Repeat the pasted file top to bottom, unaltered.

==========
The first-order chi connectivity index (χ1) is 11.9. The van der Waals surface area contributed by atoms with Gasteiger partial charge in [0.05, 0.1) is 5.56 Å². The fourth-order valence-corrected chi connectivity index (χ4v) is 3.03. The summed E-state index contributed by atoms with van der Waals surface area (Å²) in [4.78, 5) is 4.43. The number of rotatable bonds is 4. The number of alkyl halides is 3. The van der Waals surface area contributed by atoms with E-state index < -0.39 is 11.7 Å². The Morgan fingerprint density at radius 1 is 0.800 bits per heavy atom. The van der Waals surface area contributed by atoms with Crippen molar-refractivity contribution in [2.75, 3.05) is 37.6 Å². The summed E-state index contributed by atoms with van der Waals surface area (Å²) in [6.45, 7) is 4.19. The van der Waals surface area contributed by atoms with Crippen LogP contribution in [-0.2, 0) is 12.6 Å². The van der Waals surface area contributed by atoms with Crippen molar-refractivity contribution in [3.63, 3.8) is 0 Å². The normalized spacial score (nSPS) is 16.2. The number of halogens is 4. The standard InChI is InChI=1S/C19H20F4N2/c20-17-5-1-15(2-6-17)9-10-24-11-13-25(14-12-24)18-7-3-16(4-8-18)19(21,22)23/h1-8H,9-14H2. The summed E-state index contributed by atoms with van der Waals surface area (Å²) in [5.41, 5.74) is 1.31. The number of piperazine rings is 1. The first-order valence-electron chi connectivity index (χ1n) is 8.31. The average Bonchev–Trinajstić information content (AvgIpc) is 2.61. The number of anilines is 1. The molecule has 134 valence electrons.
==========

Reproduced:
The first-order chi connectivity index (χ1) is 11.9. The van der Waals surface area contributed by atoms with Gasteiger partial charge in [0.05, 0.1) is 5.56 Å². The fourth-order valence-corrected chi connectivity index (χ4v) is 3.03. The summed E-state index contributed by atoms with van der Waals surface area (Å²) in [4.78, 5) is 4.43. The number of rotatable bonds is 4. The number of alkyl halides is 3. The van der Waals surface area contributed by atoms with E-state index < -0.39 is 11.7 Å². The Morgan fingerprint density at radius 1 is 0.800 bits per heavy atom. The van der Waals surface area contributed by atoms with Crippen molar-refractivity contribution in [2.75, 3.05) is 37.6 Å². The summed E-state index contributed by atoms with van der Waals surface area (Å²) in [6.45, 7) is 4.19. The van der Waals surface area contributed by atoms with Crippen LogP contribution in [-0.2, 0) is 12.6 Å². The van der Waals surface area contributed by atoms with Crippen molar-refractivity contribution in [3.63, 3.8) is 0 Å². The normalized spacial score (nSPS) is 16.2. The number of halogens is 4. The standard InChI is InChI=1S/C19H20F4N2/c20-17-5-1-15(2-6-17)9-10-24-11-13-25(14-12-24)18-7-3-16(4-8-18)19(21,22)23/h1-8H,9-14H2. The summed E-state index contributed by atoms with van der Waals surface area (Å²) in [5.41, 5.74) is 1.31. The number of piperazine rings is 1. The first-order valence-electron chi connectivity index (χ1n) is 8.31. The average Bonchev–Trinajstić information content (AvgIpc) is 2.61. The number of anilines is 1. The molecule has 134 valence electrons.